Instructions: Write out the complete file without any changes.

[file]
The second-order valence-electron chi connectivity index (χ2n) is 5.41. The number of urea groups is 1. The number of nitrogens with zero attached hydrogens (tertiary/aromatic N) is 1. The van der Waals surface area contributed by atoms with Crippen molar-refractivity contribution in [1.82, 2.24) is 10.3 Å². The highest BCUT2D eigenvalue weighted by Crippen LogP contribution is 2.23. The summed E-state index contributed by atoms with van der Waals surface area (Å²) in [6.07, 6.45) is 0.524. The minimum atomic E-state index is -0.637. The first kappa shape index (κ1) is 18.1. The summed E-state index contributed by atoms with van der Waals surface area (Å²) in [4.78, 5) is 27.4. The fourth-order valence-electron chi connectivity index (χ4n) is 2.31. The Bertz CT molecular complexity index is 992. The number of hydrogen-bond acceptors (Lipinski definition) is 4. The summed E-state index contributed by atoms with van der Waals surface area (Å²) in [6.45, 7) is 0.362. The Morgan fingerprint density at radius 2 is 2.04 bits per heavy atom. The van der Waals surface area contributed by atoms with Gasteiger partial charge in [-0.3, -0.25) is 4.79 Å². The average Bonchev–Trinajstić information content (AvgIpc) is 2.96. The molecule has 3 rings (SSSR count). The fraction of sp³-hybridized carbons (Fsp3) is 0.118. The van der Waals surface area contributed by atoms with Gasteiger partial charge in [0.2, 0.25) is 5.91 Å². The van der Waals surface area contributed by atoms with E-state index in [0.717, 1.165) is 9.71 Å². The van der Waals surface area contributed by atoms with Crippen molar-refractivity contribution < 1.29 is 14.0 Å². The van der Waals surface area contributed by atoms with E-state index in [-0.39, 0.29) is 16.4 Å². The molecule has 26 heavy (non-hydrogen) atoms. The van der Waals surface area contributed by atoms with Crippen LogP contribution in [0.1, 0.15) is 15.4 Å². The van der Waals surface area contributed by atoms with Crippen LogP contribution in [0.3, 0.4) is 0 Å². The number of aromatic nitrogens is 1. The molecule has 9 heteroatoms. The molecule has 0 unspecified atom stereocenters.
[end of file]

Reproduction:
The second-order valence-electron chi connectivity index (χ2n) is 5.41. The number of urea groups is 1. The number of nitrogens with zero attached hydrogens (tertiary/aromatic N) is 1. The van der Waals surface area contributed by atoms with Crippen molar-refractivity contribution in [1.82, 2.24) is 10.3 Å². The highest BCUT2D eigenvalue weighted by Crippen LogP contribution is 2.23. The summed E-state index contributed by atoms with van der Waals surface area (Å²) in [6.07, 6.45) is 0.524. The minimum atomic E-state index is -0.637. The first kappa shape index (κ1) is 18.1. The summed E-state index contributed by atoms with van der Waals surface area (Å²) in [4.78, 5) is 27.4. The fourth-order valence-electron chi connectivity index (χ4n) is 2.31. The Bertz CT molecular complexity index is 992. The number of hydrogen-bond acceptors (Lipinski definition) is 4. The summed E-state index contributed by atoms with van der Waals surface area (Å²) in [6.45, 7) is 0.362. The Morgan fingerprint density at radius 2 is 2.04 bits per heavy atom. The van der Waals surface area contributed by atoms with Gasteiger partial charge in [-0.3, -0.25) is 4.79 Å². The average Bonchev–Trinajstić information content (AvgIpc) is 2.96. The molecule has 3 rings (SSSR count). The fraction of sp³-hybridized carbons (Fsp3) is 0.118. The van der Waals surface area contributed by atoms with Gasteiger partial charge in [0.2, 0.25) is 5.91 Å². The van der Waals surface area contributed by atoms with E-state index in [0.717, 1.165) is 9.71 Å². The van der Waals surface area contributed by atoms with Crippen molar-refractivity contribution < 1.29 is 14.0 Å². The van der Waals surface area contributed by atoms with E-state index in [-0.39, 0.29) is 16.4 Å². The molecule has 26 heavy (non-hydrogen) atoms. The van der Waals surface area contributed by atoms with Crippen LogP contribution in [0.1, 0.15) is 15.4 Å². The van der Waals surface area contributed by atoms with Crippen LogP contribution in [0.3, 0.4) is 0 Å². The number of aromatic nitrogens is 1. The molecule has 9 heteroatoms. The molecule has 0 unspecified atom stereocenters.